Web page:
Goodwill designs buffalo winter count robe for University of Regina

A Buffalo Winter Count Robe, painted with the history of the land in and around the University of Regina, was presented to the University Thursday.
Wayne Goodwill, an 81-year-old knowledge keeper from the Standing Buffalo Dakota Nation, created the robe and explained the traditions behind winter count robes.
“Buffalo painting has been done for 5-600 years, and it’s a way of recording the winters, the days of warriors and tribes of the Great Plains,” Goodwill said.
Clockwise from the lower right, the history of teepees and tribes begins, and by the time it comes around again, a lot of years have passed.
“There is a red dress there, orange shirts, and then we go into the University (First Nations University of Canada) was built here in Saskatchewan, and we have a number of students that have graduated, and of course there’s a bit of COVID in the corner,” Goodwill said.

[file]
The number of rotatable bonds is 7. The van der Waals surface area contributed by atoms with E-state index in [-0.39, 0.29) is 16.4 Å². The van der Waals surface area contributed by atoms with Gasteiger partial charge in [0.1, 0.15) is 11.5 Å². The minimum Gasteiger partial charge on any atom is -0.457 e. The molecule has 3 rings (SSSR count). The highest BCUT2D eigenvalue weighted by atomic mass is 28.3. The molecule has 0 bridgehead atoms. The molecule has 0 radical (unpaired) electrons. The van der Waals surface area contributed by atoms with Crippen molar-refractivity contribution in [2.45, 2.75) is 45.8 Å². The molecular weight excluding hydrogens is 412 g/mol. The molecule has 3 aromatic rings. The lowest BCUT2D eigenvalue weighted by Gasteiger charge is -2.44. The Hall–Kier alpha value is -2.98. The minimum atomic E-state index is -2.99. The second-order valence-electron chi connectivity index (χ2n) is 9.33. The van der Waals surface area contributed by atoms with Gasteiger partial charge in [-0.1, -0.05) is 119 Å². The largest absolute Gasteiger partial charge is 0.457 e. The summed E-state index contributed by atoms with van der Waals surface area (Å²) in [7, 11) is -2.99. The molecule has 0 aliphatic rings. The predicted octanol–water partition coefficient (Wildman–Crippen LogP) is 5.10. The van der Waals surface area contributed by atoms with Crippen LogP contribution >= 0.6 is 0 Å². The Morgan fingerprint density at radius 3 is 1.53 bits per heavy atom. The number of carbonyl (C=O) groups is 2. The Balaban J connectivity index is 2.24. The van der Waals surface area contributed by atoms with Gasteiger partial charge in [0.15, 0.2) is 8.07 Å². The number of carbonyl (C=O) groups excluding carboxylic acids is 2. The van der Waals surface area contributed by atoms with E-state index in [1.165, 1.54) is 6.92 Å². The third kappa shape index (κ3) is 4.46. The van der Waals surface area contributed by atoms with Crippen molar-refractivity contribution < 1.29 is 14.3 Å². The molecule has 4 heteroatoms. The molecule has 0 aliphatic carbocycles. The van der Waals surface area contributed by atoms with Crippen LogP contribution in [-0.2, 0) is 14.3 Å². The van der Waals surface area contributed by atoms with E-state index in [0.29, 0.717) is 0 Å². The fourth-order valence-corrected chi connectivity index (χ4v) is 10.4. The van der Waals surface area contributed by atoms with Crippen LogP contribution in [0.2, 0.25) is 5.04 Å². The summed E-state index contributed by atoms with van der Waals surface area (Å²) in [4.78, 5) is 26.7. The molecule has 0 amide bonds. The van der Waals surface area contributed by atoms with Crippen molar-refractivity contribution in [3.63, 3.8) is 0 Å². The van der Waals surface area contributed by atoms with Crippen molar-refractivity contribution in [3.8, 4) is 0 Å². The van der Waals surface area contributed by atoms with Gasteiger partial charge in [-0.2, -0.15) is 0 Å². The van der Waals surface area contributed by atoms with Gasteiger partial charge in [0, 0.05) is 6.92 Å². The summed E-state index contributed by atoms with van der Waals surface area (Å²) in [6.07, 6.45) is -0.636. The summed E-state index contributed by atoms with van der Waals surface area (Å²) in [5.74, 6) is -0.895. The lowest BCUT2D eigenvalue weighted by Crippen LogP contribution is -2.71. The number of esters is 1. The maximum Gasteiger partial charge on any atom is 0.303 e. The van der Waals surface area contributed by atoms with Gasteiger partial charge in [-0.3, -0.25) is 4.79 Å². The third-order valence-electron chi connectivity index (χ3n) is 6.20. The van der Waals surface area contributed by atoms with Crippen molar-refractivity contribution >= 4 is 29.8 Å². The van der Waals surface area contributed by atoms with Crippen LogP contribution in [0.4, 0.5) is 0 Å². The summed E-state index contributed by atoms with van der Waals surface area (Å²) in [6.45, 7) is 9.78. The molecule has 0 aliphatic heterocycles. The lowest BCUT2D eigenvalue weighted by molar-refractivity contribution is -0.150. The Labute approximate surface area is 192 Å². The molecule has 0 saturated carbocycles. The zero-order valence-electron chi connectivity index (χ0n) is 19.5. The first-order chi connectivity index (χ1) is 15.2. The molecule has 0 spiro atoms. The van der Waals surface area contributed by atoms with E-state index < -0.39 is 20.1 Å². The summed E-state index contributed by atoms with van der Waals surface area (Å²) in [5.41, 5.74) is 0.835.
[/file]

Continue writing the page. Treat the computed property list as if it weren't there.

Goodwill is one of the last known robe painters in the province.
“We didn’t have storybooks, so we painted pictures on robes,” he said. “We didn’t have paper so we used a robe.”
The robe will be displayed at the University of Regina’s Indigenous Engagement department.

“The stories embedded in this robe help expose the truth of Canada’s colonial past and the impact on the original inhabitants of this land,” said Lori Campbell, Associate Vice-President (Indigenous Engagement) in a media release. “These stories are also a celebration of the remarkable strength and perseverance of those who have gone before us, those who are walking with us, and those who will come after us.”

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